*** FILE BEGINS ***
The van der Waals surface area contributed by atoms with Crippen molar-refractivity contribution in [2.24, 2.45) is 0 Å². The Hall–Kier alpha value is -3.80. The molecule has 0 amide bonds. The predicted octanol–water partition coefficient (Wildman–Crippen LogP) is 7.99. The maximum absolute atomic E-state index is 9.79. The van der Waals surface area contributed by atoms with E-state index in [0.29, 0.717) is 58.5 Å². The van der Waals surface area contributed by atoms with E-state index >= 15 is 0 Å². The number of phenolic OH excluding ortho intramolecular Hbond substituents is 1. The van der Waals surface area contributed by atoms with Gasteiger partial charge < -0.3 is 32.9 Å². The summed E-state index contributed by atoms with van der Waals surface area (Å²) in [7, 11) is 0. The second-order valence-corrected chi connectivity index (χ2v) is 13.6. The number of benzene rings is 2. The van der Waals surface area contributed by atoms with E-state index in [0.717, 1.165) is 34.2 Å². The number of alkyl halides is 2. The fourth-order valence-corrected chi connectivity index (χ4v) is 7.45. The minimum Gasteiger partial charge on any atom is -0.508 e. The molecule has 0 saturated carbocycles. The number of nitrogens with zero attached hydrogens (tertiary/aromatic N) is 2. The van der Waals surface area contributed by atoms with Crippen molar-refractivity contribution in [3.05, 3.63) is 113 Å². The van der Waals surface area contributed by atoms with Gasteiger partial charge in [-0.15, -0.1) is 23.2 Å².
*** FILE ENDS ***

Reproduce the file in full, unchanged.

The van der Waals surface area contributed by atoms with Crippen molar-refractivity contribution in [2.24, 2.45) is 0 Å². The Hall–Kier alpha value is -3.80. The molecule has 0 amide bonds. The predicted octanol–water partition coefficient (Wildman–Crippen LogP) is 7.99. The maximum absolute atomic E-state index is 9.79. The van der Waals surface area contributed by atoms with E-state index in [0.29, 0.717) is 58.5 Å². The van der Waals surface area contributed by atoms with E-state index >= 15 is 0 Å². The number of phenolic OH excluding ortho intramolecular Hbond substituents is 1. The van der Waals surface area contributed by atoms with Gasteiger partial charge < -0.3 is 32.9 Å². The summed E-state index contributed by atoms with van der Waals surface area (Å²) in [7, 11) is 0. The second-order valence-corrected chi connectivity index (χ2v) is 13.6. The number of benzene rings is 2. The van der Waals surface area contributed by atoms with E-state index in [0.717, 1.165) is 34.2 Å². The number of alkyl halides is 2. The fourth-order valence-corrected chi connectivity index (χ4v) is 7.45. The minimum Gasteiger partial charge on any atom is -0.508 e. The molecule has 0 saturated carbocycles. The number of nitrogens with zero attached hydrogens (tertiary/aromatic N) is 2. The van der Waals surface area contributed by atoms with Crippen molar-refractivity contribution in [3.05, 3.63) is 113 Å². The van der Waals surface area contributed by atoms with Gasteiger partial charge in [-0.15, -0.1) is 23.2 Å².